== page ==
The Cryptographer's Codex

An opinonated introduction and general resource for those interested in cryptography


Not sure if cryptography is your thing?Start with the introductory beginner series of challenges, they're a short series of 4 challenges that go from nothing to solving some real cryptography challenges
Wanting to learn more about cryptography?Work on cryptopals and follow the companion guide!
Done both and looking for more?Take a look at cryptohack for more challenges that cover additional topics like elliptical curves
Want more low level systems-like cryptography?Take a look at Block Breakers for a guided series on attacking block ciphers themselves
Prefer lecture style lessons instead of getting hands on with challenges?RPISEC has a bunch of streamed lectures covering a number of cryptography concepts. (If anyone has any textbook recommendations feel free to open a PR on the repo)
Interested in building out your cryptography toolkit?Check out some of the assorted guides
Want to test your skills against a set of beginner/intermediate challenges?Try out picoCTF, an excellent beginner CTF put on by CMU
Already built up a foundation with cryptohack/cryptopals?Dive straight into CTFs! Check out ctftime to get a list of upcoming events




The Cryptographer's Codex is primarily consisted of challenges and documents written up by Arctic of Maple Bacon

The codex was an idea that I had when we (Maple Bacon) first hosted our beginner CTF for UBC students, SaplingCTF. The name was catchy so it stuck around and over time I built up more and more stuff that I had written up for various things so I thought I should just collect them together under site.

The end goal with the site is to have a place for us cryptographers to point interested CTF players towards, with a curated set of challenges, guides, and setup resources.


If you have a guide/resource that you would like to see added to the page, feel free to open a PR on the github repo and ping @rctcwyvrn

Frequently asked questions

Why cryptography?

It's a lot of fun! It feels great to think something is impossible to break, spend hours starting at it, and then eventually pry it apart and break it into pieces to make it decrypt out your flag.

The way I like to think about it is that solving CTF challenges usually involves trying to do something under a set of constraints. In binary exploitation the constraints are things like the state of the program, the stack, and the heap. In web the constraints are the various protections that websites implement.

In cryptography the constraints that we have to figure out how to weave our way through are the protocols themselves, the mathematics behind the operations and/or the implementation of them in the real world. I find crypto a lot of fun because these rules are arbitrary, they're just whatever the challenge author or protocol author thought of, leading to each challenge having it's own unique flavor rather than always having to deal with things like ASLR.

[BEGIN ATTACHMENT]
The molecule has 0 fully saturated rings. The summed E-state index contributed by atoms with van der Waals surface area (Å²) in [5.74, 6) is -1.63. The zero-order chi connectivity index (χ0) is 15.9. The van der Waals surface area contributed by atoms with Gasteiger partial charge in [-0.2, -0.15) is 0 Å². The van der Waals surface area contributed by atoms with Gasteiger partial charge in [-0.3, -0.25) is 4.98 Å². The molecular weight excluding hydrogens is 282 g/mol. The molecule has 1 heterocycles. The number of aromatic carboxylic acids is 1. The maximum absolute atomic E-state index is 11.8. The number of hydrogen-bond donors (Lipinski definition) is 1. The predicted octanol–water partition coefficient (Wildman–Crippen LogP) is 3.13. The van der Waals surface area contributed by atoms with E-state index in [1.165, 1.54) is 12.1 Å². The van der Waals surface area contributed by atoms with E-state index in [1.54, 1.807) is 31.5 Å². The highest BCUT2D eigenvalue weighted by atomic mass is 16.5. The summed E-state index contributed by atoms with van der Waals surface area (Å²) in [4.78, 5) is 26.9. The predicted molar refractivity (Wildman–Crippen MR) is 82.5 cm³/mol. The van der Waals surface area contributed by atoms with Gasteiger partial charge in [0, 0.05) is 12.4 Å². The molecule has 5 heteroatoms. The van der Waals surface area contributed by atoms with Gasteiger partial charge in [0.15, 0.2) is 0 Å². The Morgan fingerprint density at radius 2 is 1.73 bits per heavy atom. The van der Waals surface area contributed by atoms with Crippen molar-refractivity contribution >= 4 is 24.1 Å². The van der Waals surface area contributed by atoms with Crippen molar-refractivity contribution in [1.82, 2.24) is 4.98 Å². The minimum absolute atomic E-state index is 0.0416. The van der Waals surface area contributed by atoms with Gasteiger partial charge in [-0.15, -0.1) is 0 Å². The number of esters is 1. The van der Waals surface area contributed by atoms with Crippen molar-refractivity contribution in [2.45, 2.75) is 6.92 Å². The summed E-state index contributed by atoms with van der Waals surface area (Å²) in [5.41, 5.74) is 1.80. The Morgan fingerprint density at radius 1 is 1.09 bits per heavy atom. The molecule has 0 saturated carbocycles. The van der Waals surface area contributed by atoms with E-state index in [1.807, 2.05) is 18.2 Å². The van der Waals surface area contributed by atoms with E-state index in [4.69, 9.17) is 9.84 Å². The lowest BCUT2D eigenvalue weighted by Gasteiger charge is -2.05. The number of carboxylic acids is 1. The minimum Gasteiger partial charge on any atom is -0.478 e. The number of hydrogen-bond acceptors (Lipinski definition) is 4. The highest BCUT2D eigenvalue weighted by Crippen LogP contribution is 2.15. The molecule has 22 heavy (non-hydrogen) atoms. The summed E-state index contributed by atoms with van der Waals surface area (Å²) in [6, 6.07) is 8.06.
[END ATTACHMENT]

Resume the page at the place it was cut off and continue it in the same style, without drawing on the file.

Cryptography is also uniquely vast in the kinds of ways that people try (and fail) to make connections secure, and the ways that we find to attack these protocols are also uniquely diverse. Having so many different ideas underpinning cryptography means there's a lot of things to learn and it's likely you'll find something that clicks for you and something you'll enjoy attacking, whether that's high level math-based attacks or low level cpu side-channel based attacks.

TLDR: Crypto challenges feel fresh and new because of the freedoms challenge authors have when writing their challenges. There's also an extremely wide range of cryptographic attacks and techniques so you can really look for what you find fun

What does attacking cryptography teach you?

Unfortunately, since not many people will ever have to write their own crypto code, cryptography as a CTF category is less useful for a typical CS career than things like pwn or web which teach you directly applicable skills for memory and website security respectively.

However this doesn't mean that cryptography doesn't teach you anything! Crypto and other CTF categories teach you one extremely important thing, which is arguably the most important thing you can learn by doing CTFs, an attacker's mindset.

What is an "attacker's mindset"? It's a way of thinking where you pick and pry and try to break whatever bit of code you're looking at. It's a way of reading code where you carefully examine each part and consider what assumptions each function makes and how that might go wrong. It's understanding code not just for what it wants to do, but trying to prove in your head that it only does what it wants to do and can't be manipulated otherwise.

Experience doing this is highly useful in security obviously, but is also just useful for writing correct code in general. Most modern programming languages don't provide many guarantees (rip dependent types) on correctness or state and it often comes down to the programmer to be able to mentally check the preconditions and postconditions of your code. If you're highly used to doing this in an attacker's mindset then you end up being quicker at finding how things can go wrong, instead of being focused on the happy paths where everything goes right

Outside of practical skills, for me a big general lesson was that shit can go wrong really fast. Cryptography breaks with even the smallest of mistakes and learning some crytographic attacks is a good way of really hammering that lesson in. Cryptography is extremely important but there's a reason why there's a constant stream of new algorithms and papers attacking existing ones. There's a reason why the NIST standardization process takes years to go from new algorithm to established standard.